Professional cycling and the need for transparency

Reputations are valuable things. In business a reputation takes years of TLC to build but can take mere minutes, if not seconds to shatter. However, it would appear that in the world of sport, while a team or individual’s reputation is important commercially, public trust, loyalty and overall perception can have a more significant impact which could make the notion of a reputation entirely redundant.

The sport at the heart of this theory is Pro Cycling.


I am a somewhat new fan of the sport. It has always been on my radar but strangely enough I only started to actively engage with the sport after the Lance Armstrong scandal – a fact which most people find strange. Don’t get me wrong, I have always been aware of the sport’s colourful past but out of the carnage left behind by Armstrong I was struck that loyalty and overall support of the sport as a whole didn’t wane – We were still presented with images of passionate fans lining the route of the Tour de France in the same way we always have, but why? I would assume that news of the sport’s biggest name being uncovered as a cheater, liar and bully would sink the sport faster than the Titanic… but I was wrong…..

After many hours of research during my MA dissertation I came to the conclusion that fans are accepting of the sport’s association with drugs and performance enhancement but find fault in the way the rider and their team handle the situation once an accusation has been made – the lies and front they present to the public is what does that damage. This seemingly meaning that trust and expectations of ethical and moral behaviour are no longer integral to our connection to something as fundamental as sport. While a lack of trust in anything would usually have our internal alarm bells ringing, I find myself agreeing with this somewhat contradictory premise, while also being worried by it. If we are able to enjoy with a sport which we don’t trust to be clean, then is there really a point in engaging with it at all?? Where’s the emotional connection?

The continuing TUE saga shows that transparency is a tool which all organisations regardless of their field should utilise to some extent to avoid awkward questions in future but as we see in the case of Bradley Wiggins – a man who has until now been seen as a squeaky clean British sporting hero, questionable choices and the decision to keep the details out of the public domain have complicated the issue further as the public are now beginning to feel the all too familiar sensations of suspicion and disappointment that we were all left with after Armstrong’s revelations. And while I am not suggesting that these 2 examples have many similarities between them, the sheer fact that the public learnt of these examples of TUE usage via the hacking of confidential information, it now makes the public question the sport and the rider further.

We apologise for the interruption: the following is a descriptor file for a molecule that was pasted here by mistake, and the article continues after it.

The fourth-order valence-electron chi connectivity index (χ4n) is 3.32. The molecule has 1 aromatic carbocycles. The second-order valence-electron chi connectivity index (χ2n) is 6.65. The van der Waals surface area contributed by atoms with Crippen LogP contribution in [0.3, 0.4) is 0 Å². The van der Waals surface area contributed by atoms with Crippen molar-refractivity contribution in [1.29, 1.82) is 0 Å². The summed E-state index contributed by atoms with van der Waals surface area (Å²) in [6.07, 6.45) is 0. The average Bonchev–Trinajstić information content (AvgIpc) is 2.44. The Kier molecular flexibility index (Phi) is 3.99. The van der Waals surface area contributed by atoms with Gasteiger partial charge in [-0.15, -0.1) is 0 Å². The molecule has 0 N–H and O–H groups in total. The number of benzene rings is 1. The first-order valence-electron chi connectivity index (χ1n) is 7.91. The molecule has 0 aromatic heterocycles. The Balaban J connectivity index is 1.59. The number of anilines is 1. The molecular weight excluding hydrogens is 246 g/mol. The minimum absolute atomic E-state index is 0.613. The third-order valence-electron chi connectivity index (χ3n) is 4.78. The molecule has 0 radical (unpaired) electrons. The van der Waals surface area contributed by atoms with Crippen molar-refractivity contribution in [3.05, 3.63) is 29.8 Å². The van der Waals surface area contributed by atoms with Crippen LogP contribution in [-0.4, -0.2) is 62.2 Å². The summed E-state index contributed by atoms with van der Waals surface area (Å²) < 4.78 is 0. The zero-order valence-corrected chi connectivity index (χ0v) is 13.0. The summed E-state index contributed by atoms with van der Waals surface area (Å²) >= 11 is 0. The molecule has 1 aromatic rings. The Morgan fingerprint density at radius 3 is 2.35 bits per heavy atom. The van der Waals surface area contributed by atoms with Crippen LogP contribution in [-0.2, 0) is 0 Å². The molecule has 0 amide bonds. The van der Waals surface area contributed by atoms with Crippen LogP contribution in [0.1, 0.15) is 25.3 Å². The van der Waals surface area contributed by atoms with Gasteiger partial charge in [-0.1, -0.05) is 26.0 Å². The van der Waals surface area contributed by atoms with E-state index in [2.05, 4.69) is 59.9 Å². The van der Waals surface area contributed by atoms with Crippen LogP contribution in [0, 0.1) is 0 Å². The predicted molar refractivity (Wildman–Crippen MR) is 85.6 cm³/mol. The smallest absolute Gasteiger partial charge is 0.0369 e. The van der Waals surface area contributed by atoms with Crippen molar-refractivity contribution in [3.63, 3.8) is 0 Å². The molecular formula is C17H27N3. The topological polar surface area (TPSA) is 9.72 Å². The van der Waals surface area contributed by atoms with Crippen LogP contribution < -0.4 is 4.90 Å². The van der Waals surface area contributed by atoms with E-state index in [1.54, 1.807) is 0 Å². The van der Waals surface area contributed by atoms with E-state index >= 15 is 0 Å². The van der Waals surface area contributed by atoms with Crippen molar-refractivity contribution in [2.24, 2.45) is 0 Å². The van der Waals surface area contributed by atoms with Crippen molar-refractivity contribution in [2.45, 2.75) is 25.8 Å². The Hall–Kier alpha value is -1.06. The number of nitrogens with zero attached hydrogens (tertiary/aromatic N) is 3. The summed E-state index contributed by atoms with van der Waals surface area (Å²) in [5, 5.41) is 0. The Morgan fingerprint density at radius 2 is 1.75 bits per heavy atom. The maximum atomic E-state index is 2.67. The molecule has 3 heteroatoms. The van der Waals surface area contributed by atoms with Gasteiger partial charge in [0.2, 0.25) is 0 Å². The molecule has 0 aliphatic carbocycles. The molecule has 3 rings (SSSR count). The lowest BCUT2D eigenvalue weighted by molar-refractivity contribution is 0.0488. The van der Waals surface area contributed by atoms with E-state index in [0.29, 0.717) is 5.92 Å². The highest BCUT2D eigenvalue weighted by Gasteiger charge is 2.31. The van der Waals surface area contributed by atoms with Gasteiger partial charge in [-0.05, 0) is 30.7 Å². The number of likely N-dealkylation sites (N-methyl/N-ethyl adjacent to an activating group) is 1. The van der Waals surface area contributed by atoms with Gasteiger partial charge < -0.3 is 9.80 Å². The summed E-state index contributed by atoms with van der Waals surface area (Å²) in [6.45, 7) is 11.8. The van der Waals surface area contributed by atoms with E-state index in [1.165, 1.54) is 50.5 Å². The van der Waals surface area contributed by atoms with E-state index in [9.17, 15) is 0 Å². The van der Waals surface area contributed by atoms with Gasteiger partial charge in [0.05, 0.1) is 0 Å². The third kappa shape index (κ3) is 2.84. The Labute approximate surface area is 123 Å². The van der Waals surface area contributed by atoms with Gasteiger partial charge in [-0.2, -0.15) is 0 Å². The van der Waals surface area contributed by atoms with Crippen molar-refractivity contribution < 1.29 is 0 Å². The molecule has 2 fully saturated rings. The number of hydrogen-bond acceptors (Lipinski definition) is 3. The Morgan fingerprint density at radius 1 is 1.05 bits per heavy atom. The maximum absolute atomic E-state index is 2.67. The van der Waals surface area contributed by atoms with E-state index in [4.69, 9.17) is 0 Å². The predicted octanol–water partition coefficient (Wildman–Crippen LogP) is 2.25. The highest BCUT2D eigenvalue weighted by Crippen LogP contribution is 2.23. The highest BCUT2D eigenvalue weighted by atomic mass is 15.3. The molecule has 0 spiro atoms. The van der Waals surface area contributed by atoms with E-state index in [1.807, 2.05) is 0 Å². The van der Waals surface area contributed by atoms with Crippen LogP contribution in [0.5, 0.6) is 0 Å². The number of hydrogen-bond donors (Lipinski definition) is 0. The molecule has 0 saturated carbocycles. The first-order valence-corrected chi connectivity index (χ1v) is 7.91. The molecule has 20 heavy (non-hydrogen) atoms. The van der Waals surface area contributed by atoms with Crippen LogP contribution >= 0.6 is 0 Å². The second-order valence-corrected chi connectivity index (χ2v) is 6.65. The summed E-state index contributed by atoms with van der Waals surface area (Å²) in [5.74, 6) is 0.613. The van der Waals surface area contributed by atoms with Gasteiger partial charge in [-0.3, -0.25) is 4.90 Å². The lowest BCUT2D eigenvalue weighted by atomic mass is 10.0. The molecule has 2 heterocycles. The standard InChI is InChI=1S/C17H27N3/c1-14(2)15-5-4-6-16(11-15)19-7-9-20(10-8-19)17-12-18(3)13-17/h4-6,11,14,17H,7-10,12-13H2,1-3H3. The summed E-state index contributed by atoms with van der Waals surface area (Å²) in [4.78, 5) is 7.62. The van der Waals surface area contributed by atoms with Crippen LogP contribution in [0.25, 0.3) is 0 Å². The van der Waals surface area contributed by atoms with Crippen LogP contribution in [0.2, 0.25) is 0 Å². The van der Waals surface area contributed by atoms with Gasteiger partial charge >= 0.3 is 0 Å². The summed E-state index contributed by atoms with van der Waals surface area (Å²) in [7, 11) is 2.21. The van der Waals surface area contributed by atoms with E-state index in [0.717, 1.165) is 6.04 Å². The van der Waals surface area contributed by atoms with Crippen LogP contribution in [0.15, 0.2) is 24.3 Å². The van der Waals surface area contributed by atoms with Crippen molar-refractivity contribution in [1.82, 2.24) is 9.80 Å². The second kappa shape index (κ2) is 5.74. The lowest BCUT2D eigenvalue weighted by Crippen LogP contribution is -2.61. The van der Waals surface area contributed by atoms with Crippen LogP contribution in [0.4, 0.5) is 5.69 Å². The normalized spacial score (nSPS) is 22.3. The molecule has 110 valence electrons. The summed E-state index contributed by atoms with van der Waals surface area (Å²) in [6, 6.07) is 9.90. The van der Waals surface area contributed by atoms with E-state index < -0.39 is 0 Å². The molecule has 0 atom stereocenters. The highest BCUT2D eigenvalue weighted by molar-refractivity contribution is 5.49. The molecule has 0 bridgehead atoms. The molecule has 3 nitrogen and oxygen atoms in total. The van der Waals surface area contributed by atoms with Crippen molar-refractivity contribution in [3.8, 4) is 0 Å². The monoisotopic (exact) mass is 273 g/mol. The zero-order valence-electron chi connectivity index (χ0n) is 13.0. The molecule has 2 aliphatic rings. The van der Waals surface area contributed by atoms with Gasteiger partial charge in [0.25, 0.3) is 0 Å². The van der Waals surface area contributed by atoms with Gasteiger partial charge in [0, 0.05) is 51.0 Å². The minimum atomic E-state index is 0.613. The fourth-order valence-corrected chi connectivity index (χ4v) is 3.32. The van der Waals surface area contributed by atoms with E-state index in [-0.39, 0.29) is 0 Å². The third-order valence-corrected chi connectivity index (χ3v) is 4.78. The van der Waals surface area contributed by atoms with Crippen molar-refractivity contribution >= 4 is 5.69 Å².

It is my belief that sports teams need to realise that knowledge is power. To regain control of a situation they need to do so by ensuring that they are the ones controlling the flow of information being given to their stakeholders rather than the media who may distort public opinion to sensationalise the situation. I’ll give you an example of this theory in action. In the case of Chris Froome’s doping allegations during the 2015 Tour de France, we see that by putting himself through testing and releasing the results via a third-party, fans of the sport (including the French fans who once verbally and physically attacked him) were accepting of  not only the findings but also Froome’s willingness to prove his clean status.

Whilst I am not naive enough to think that he has silenced all his doubters, I do believe that proactive trancparency like this may be a way forward for the sport, we should be able to  rest assured that in-depth tests and procedures are being used both ethically and morally by everyone to protect the integrity of a sport which continues to try to clean up its act. The questions surrounding the use and abuse of TUE’s threatens what ever progress has being made to rebuild cycling’s reputation since scandals such as Festina and Armstrong. However, I would be surprised if it made a difference to the support and loyalty of the fans who line the streets.


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